First, rather than focusing primarily on deposit concentration and branch overlap, DOJ would assess the competitive effects of a proposed merger by looking at additional factors, such as multi-market contacts and coordinated effects (i.e., actions by firms that limit competition even absent explicit collusion). It also would “examine the extent to which a transaction threatens to entrench power of the most dominant banks by excluding existing or potential disruptive threats or rivals” and account for the availability of financial products offered by nonbank providers. According to Kanter, this change in focus reflects the evolution of banking in the 21st century, in which anticompetitive behavior or effects may not be observable solely through older bank deposit- and branch-based concentration metrics.

Second, DOJ will consider the effects of a proposed merger on “competition for different customer segments,” acknowledging that enforcement authorities “must ensure that customers retain a meaningful choice as to the type of bank with which they do business by recognizing that different segments of customers have different needs and that substitution across different types of banks may be limited.”

Third, and finally, Kanter explained that DOJ needs to rethink the tools it uses to promote competition in banking in a world where, for example, requiring branch divestitures as a condition of approval would have little effect on the actual competitive impact of a merger. To that end, he expressed a desire that DOJ limit its role in negotiating divestitures going forward and “focus on providing our advisory opinion as required by the statute and . . . [p]reserve[] our authority to challenge a bank merger under the antitrust laws.”

The Near-Term Outlook: Some Reasons for Optimism, but Uncertainty Remains

Debates over bank merger reviews and activity have, of course, taken on new urgency in light of recent events. Distress in the regional banking sector that led to the failure of Silicon Valley Bank, Signature, and First Republic continues to some degree and, as Secretary Yellen noted just days ago, it may not be long before the agencies are again asked to review merger applications. And even without a formal revision to the 1995 Guidelines, there is no question the regulatory posture toward deals involving banks could benefit from greater clarity and consistency – as witnessed by the May 4th announcement that TD Bank and First Horizon called off their long-planned merger because of “uncertainty as to when and if . . . regulatory approvals can be obtained.”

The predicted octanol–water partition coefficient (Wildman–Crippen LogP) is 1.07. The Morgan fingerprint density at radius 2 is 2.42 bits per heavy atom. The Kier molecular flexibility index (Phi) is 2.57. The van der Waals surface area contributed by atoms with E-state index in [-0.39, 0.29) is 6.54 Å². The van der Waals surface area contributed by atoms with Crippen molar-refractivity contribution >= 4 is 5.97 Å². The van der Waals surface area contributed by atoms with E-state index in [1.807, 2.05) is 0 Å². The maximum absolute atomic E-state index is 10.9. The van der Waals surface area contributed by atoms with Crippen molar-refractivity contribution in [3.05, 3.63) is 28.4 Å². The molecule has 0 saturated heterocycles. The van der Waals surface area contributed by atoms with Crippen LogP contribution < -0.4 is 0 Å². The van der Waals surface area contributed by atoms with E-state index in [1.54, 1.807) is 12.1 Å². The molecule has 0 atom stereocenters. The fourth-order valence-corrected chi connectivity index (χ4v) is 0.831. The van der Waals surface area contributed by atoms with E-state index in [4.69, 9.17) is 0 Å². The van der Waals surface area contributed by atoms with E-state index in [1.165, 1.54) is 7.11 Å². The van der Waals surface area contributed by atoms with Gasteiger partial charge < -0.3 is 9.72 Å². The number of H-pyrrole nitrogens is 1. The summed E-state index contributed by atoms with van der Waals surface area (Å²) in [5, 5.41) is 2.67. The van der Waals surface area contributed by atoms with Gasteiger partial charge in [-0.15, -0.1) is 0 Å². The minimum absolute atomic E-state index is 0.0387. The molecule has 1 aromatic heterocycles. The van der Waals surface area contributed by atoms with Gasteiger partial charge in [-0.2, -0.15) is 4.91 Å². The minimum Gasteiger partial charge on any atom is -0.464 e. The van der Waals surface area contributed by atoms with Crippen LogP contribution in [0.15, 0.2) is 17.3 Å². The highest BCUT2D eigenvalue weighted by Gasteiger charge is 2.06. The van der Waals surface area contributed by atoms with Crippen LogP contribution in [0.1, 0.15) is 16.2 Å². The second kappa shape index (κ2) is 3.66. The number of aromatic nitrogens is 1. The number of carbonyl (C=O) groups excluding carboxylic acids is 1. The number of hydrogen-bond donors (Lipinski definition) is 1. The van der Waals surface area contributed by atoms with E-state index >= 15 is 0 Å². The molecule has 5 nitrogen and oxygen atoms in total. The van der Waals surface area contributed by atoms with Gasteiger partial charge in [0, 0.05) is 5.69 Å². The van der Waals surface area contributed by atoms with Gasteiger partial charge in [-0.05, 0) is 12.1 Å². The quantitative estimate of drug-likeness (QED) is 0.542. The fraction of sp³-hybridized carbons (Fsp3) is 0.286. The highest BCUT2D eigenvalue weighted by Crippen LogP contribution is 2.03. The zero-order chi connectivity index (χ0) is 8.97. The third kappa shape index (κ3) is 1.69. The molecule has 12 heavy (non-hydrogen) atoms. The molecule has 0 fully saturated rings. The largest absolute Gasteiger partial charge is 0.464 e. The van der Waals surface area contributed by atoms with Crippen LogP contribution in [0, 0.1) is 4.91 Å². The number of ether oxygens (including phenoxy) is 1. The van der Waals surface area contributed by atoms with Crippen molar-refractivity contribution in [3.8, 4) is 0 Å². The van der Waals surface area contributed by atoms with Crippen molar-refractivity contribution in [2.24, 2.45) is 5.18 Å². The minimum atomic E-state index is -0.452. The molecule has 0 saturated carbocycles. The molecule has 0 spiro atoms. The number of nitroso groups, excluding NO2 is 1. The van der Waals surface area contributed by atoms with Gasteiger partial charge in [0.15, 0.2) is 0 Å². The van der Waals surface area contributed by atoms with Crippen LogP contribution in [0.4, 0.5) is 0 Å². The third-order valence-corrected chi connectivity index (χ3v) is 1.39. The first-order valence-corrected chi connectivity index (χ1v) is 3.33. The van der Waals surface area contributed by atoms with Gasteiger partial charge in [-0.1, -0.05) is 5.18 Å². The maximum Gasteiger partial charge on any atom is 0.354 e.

AAG Kanter’s speech and the recent statements from Treasury and banking agency policymakers highlighted above suggest that progress is being made and the regulatory landscape for bank mergers may soon be updated. But significant questions remain about the direction of change and what the market can expect, including:

  • Would emphasizing the more subjective factors outlined in AAG Kanter’s speech increase uncertainty relative to the HHI factors? How can the industry prepare for reviews based on non-quantitative metrics?
  • How, if at all, would the availability of financial products from nonbank providers (e.g., fintech companies, direct lenders, and private capital sources) factor into a competitive analysis that focuses on customer segments rather than local markets?
  • When considering a merger, should the agencies address differing capital, liquidity, and recovery and resolution regimes applicable to respectively, domestic G-SIBs and regional banks (the so-called “resolvability gap”) and, if so, how? Should the level of scrutiny given to a specific merger proposal vary based on these differences?
  • Would the US financial system be more resilient with a smaller number of larger banks or should the merger review process presumptively discourage consolidation?
  • How will the agencies address criticism from members of Congress that, in effect, their recent actions changed “too big to fail” from a stigma to a seal of approval?[6]

It may not be long before revised guidelines appear, hopefully providing additional clarity on these and other questions. We will continue to monitor developments and provide updates as appropriate.


[1] Outside the United States, 2023 has also witnessed the merger of Credit Suisse into UBS.

[2] U.S. Department of Justice, Bank Merger Competitive Review -- Introduction and Overview (1995) (the “1995 Guidelines”) available at:

[3] See 12 U.S.C. § 1842(c)(1); 12 U.S.C. § 1828(c)(5).

[4] Id. The competitive effects are only one relevant consideration. The banking agencies must also consider, among other things, potential effects on financial stability and whether the applicant(s) satisfy certain requirements of the Community Reinvestment Act.

[5] This followed a similar DOJ initiative that began during the Trump administration. See Office of Public Affairs | Antitrust Division Seeks Public Comments On Updating Bank Merger Review Analysis | United States Department of Justice

[6] See, e.g., JPMorgan just got a lot bigger — and Elizabeth Warren is alarmed | CNN Business.